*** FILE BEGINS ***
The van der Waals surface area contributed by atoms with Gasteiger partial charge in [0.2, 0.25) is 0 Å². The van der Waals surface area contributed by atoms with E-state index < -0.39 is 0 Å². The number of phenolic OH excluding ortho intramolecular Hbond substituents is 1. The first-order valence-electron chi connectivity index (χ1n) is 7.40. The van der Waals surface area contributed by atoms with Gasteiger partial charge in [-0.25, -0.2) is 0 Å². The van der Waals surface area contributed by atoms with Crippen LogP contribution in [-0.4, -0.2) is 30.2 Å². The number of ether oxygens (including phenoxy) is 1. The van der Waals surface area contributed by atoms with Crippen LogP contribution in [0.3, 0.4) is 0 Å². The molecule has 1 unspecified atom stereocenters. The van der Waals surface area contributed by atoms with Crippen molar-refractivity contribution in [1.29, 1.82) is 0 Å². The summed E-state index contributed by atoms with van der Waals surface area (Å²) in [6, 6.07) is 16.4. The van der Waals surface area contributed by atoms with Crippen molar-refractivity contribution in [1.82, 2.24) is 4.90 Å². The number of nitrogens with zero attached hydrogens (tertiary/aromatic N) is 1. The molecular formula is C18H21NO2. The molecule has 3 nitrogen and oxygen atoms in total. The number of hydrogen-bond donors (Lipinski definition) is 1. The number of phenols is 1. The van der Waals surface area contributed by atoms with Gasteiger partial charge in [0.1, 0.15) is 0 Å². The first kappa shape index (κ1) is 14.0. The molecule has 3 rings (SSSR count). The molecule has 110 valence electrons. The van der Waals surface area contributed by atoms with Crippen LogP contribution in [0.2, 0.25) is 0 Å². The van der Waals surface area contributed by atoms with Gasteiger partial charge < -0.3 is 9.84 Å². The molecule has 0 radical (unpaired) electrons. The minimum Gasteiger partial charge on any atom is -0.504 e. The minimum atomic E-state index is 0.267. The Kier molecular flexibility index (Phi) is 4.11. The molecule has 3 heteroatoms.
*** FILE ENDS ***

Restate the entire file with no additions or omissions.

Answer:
The van der Waals surface area contributed by atoms with Gasteiger partial charge in [0.2, 0.25) is 0 Å². The van der Waals surface area contributed by atoms with E-state index < -0.39 is 0 Å². The number of phenolic OH excluding ortho intramolecular Hbond substituents is 1. The first-order valence-electron chi connectivity index (χ1n) is 7.40. The van der Waals surface area contributed by atoms with Gasteiger partial charge in [-0.25, -0.2) is 0 Å². The van der Waals surface area contributed by atoms with Crippen LogP contribution in [-0.4, -0.2) is 30.2 Å². The number of ether oxygens (including phenoxy) is 1. The van der Waals surface area contributed by atoms with Crippen LogP contribution in [0.3, 0.4) is 0 Å². The molecule has 1 unspecified atom stereocenters. The van der Waals surface area contributed by atoms with Crippen molar-refractivity contribution in [1.29, 1.82) is 0 Å². The summed E-state index contributed by atoms with van der Waals surface area (Å²) in [6, 6.07) is 16.4. The van der Waals surface area contributed by atoms with Crippen molar-refractivity contribution in [1.82, 2.24) is 4.90 Å². The number of nitrogens with zero attached hydrogens (tertiary/aromatic N) is 1. The molecular formula is C18H21NO2. The molecule has 3 nitrogen and oxygen atoms in total. The number of hydrogen-bond donors (Lipinski definition) is 1. The number of phenols is 1. The van der Waals surface area contributed by atoms with Gasteiger partial charge in [0.1, 0.15) is 0 Å². The first kappa shape index (κ1) is 14.0. The molecule has 3 rings (SSSR count). The molecule has 110 valence electrons. The van der Waals surface area contributed by atoms with Crippen LogP contribution in [0.2, 0.25) is 0 Å². The van der Waals surface area contributed by atoms with Gasteiger partial charge < -0.3 is 9.84 Å². The molecule has 0 radical (unpaired) electrons. The minimum Gasteiger partial charge on any atom is -0.504 e. The minimum atomic E-state index is 0.267. The Kier molecular flexibility index (Phi) is 4.11. The molecule has 3 heteroatoms.